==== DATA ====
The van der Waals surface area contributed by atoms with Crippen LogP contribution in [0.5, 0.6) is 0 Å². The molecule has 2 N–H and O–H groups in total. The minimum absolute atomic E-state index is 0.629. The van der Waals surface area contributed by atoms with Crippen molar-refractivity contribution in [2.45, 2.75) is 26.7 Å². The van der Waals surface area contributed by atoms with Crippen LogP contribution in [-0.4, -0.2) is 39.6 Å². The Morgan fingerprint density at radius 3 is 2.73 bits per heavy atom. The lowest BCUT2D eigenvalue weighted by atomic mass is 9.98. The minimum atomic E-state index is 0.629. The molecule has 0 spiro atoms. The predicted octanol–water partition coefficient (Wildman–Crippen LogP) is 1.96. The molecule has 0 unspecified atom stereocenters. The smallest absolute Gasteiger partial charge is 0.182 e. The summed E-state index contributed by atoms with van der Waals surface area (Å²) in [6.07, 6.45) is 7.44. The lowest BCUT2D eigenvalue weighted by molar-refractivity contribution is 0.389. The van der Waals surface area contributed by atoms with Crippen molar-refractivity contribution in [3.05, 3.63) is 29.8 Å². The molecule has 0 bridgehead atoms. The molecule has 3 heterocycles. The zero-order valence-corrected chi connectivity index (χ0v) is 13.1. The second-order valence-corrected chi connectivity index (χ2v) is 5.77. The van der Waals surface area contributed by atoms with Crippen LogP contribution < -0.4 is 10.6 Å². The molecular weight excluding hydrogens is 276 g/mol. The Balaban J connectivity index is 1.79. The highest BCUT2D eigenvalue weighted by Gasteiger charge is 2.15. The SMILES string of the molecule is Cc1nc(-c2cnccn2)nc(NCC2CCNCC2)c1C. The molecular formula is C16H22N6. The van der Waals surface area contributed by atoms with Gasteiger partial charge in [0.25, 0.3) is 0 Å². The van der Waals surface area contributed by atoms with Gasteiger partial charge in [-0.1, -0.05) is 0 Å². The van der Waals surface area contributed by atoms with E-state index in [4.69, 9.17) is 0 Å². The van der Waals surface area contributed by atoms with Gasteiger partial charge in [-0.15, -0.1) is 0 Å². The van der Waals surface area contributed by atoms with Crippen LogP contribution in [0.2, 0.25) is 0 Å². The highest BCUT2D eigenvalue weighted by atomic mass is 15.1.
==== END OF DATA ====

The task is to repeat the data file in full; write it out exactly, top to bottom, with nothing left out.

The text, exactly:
The van der Waals surface area contributed by atoms with Crippen LogP contribution in [0.5, 0.6) is 0 Å². The molecule has 2 N–H and O–H groups in total. The minimum absolute atomic E-state index is 0.629. The van der Waals surface area contributed by atoms with Crippen molar-refractivity contribution in [2.45, 2.75) is 26.7 Å². The van der Waals surface area contributed by atoms with Crippen LogP contribution in [-0.4, -0.2) is 39.6 Å². The Morgan fingerprint density at radius 3 is 2.73 bits per heavy atom. The lowest BCUT2D eigenvalue weighted by atomic mass is 9.98. The minimum atomic E-state index is 0.629. The molecule has 0 spiro atoms. The predicted octanol–water partition coefficient (Wildman–Crippen LogP) is 1.96. The molecule has 0 unspecified atom stereocenters. The smallest absolute Gasteiger partial charge is 0.182 e. The summed E-state index contributed by atoms with van der Waals surface area (Å²) in [6.07, 6.45) is 7.44. The lowest BCUT2D eigenvalue weighted by molar-refractivity contribution is 0.389. The van der Waals surface area contributed by atoms with Crippen molar-refractivity contribution in [3.05, 3.63) is 29.8 Å². The molecule has 0 bridgehead atoms. The molecule has 3 heterocycles. The zero-order valence-corrected chi connectivity index (χ0v) is 13.1. The second-order valence-corrected chi connectivity index (χ2v) is 5.77. The van der Waals surface area contributed by atoms with Crippen LogP contribution < -0.4 is 10.6 Å². The molecular weight excluding hydrogens is 276 g/mol. The Balaban J connectivity index is 1.79. The highest BCUT2D eigenvalue weighted by Gasteiger charge is 2.15. The SMILES string of the molecule is Cc1nc(-c2cnccn2)nc(NCC2CCNCC2)c1C. The molecular formula is C16H22N6. The van der Waals surface area contributed by atoms with Gasteiger partial charge in [0.25, 0.3) is 0 Å². The van der Waals surface area contributed by atoms with Gasteiger partial charge in [-0.1, -0.05) is 0 Å². The van der Waals surface area contributed by atoms with E-state index in [4.69, 9.17) is 0 Å². The van der Waals surface area contributed by atoms with Gasteiger partial charge in [-0.15, -0.1) is 0 Å². The van der Waals surface area contributed by atoms with Crippen LogP contribution in [0.2, 0.25) is 0 Å². The highest BCUT2D eigenvalue weighted by atomic mass is 15.1.